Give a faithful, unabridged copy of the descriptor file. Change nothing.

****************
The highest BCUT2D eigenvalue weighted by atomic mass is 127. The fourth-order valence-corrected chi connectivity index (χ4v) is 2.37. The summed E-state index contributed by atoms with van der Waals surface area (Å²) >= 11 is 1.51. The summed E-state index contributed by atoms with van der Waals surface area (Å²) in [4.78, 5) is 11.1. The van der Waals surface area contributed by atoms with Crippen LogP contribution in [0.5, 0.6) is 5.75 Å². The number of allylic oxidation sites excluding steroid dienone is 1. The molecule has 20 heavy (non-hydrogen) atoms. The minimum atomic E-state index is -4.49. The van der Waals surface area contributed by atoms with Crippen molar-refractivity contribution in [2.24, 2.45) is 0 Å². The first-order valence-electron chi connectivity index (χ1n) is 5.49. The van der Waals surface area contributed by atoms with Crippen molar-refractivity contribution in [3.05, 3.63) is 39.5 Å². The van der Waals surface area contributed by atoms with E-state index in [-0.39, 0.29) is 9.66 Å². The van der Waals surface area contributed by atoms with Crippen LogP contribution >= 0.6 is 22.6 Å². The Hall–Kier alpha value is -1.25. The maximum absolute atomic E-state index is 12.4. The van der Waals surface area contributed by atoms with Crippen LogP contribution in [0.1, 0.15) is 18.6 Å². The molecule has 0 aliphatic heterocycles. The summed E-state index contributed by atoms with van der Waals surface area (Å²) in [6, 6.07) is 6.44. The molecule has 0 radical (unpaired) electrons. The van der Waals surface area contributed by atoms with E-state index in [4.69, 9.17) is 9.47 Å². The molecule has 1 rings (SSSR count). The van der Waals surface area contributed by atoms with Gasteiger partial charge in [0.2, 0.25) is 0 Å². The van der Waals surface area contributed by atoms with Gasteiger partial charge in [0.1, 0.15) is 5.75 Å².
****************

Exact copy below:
The highest BCUT2D eigenvalue weighted by atomic mass is 127. The fourth-order valence-corrected chi connectivity index (χ4v) is 2.37. The summed E-state index contributed by atoms with van der Waals surface area (Å²) >= 11 is 1.51. The summed E-state index contributed by atoms with van der Waals surface area (Å²) in [4.78, 5) is 11.1. The van der Waals surface area contributed by atoms with Crippen LogP contribution in [0.5, 0.6) is 5.75 Å². The number of allylic oxidation sites excluding steroid dienone is 1. The molecule has 20 heavy (non-hydrogen) atoms. The minimum atomic E-state index is -4.49. The van der Waals surface area contributed by atoms with Crippen molar-refractivity contribution in [2.24, 2.45) is 0 Å². The first-order valence-electron chi connectivity index (χ1n) is 5.49. The van der Waals surface area contributed by atoms with Crippen molar-refractivity contribution in [3.05, 3.63) is 39.5 Å². The van der Waals surface area contributed by atoms with E-state index in [-0.39, 0.29) is 9.66 Å². The van der Waals surface area contributed by atoms with Crippen LogP contribution >= 0.6 is 22.6 Å². The Hall–Kier alpha value is -1.25. The maximum absolute atomic E-state index is 12.4. The van der Waals surface area contributed by atoms with Crippen LogP contribution in [0.1, 0.15) is 18.6 Å². The molecule has 0 aliphatic heterocycles. The summed E-state index contributed by atoms with van der Waals surface area (Å²) in [6, 6.07) is 6.44. The molecule has 0 radical (unpaired) electrons. The van der Waals surface area contributed by atoms with E-state index in [4.69, 9.17) is 9.47 Å². The molecule has 1 rings (SSSR count). The van der Waals surface area contributed by atoms with Gasteiger partial charge in [0.2, 0.25) is 0 Å². The van der Waals surface area contributed by atoms with Gasteiger partial charge in [0.1, 0.15) is 5.75 Å².